The lat­est up­date on the da­ta re­mains with 1 pa­tient suf­fer­ing from cy­tokine re­lease syn­drome, and 14% with neu­ro­tox­i­c­i­ty run­ning from Grade 1 to Grade 4. That’s not a per­fect score, by any means, but in this world Bish­op feels the num­bers give Juno an ad­van­tage over worse is­sues with the mar­ket lead­ers.

Close to two thirds of the pa­tients in their study nev­er ex­hib­it­ed any signs of tox­i­c­i­ty, ei­ther cy­tokine re­lease syn­drome or neu­ro­tox­i­c­i­ty, which ul­ti­mate­ly de­stroyed Juno’s lead ther­a­py, JCAR015, af­ter it killed 5 pa­tients. In this world, any tox, Grade 1 or above, earns pa­tients a one-way trip to the hos­pi­tal, which doesn’t come cheap. By avoid­ing tox, Juno hopes to prove that most pa­tients can be treat­ed in an out­pa­tient set­ting, vast­ly re­duc­ing their over­all cost — which some ex­perts say may well range from $1 mil­lion to $1.5 mil­lion, all in.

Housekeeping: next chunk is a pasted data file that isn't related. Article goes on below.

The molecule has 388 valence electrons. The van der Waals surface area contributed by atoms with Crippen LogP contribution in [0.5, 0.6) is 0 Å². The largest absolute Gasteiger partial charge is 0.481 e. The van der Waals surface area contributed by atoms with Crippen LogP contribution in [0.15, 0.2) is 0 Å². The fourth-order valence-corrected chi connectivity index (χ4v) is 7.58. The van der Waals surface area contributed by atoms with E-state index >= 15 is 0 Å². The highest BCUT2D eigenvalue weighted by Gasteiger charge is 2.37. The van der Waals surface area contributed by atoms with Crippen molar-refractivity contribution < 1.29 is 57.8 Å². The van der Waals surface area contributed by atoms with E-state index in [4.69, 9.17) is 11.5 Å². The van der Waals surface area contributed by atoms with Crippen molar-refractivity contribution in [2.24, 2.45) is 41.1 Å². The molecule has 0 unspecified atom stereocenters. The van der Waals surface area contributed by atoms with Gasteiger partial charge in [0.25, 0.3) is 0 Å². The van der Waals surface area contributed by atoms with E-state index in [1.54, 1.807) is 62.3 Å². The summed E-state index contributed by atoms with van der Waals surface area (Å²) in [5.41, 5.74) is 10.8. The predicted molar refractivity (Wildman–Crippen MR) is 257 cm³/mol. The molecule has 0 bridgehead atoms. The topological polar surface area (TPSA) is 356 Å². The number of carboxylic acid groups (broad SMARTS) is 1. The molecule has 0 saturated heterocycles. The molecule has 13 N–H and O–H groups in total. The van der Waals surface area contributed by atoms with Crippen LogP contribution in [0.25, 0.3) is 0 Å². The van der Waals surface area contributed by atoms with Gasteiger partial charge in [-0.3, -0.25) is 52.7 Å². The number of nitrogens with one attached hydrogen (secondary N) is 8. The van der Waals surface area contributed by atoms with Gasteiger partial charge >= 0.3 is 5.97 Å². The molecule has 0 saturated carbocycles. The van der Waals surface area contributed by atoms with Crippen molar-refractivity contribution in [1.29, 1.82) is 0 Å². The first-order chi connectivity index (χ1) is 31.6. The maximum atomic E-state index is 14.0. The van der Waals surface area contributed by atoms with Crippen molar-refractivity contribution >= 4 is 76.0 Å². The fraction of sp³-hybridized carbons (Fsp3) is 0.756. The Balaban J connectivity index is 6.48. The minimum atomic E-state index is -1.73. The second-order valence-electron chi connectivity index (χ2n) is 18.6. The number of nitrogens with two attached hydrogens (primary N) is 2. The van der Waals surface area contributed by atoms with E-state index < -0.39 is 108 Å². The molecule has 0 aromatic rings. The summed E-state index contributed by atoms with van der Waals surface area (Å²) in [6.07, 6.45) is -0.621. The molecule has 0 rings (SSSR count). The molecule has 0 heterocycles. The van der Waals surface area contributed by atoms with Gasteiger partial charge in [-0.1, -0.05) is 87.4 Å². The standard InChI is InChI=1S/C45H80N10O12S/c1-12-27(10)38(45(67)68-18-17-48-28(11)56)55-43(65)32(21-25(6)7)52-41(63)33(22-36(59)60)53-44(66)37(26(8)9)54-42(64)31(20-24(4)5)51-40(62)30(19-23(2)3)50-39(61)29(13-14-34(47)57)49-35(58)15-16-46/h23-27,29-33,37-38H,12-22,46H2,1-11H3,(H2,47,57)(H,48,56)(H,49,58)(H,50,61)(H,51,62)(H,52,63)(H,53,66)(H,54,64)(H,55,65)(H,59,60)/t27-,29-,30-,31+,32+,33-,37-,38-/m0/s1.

It’s a com­pelling ar­gu­ment, and one that Juno has care­ful­ly craft­ed af­ter one of the worst clin­i­cal set­backs in re­cent his­to­ry. Their R&D work here will be care­ful­ly scru­ti­nized at every step. To get on to the mar­ket, they’ll have to pass muster at the hands of a group of reg­u­la­tors em­bar­rassed by their abrupt and in­ex­plic­a­ble de­ci­sion to lift the orig­i­nal hold on JCAR015 af­ter just a few days — al­low­ing more pa­tients to die.

Juno has a high bar to clear, but they’re tak­ing a run­ning leap at it.

The DCT-OS: A Tech­nol­o­gy-first Op­er­at­ing Sys­tem - En­abling Clin­i­cal Tri­als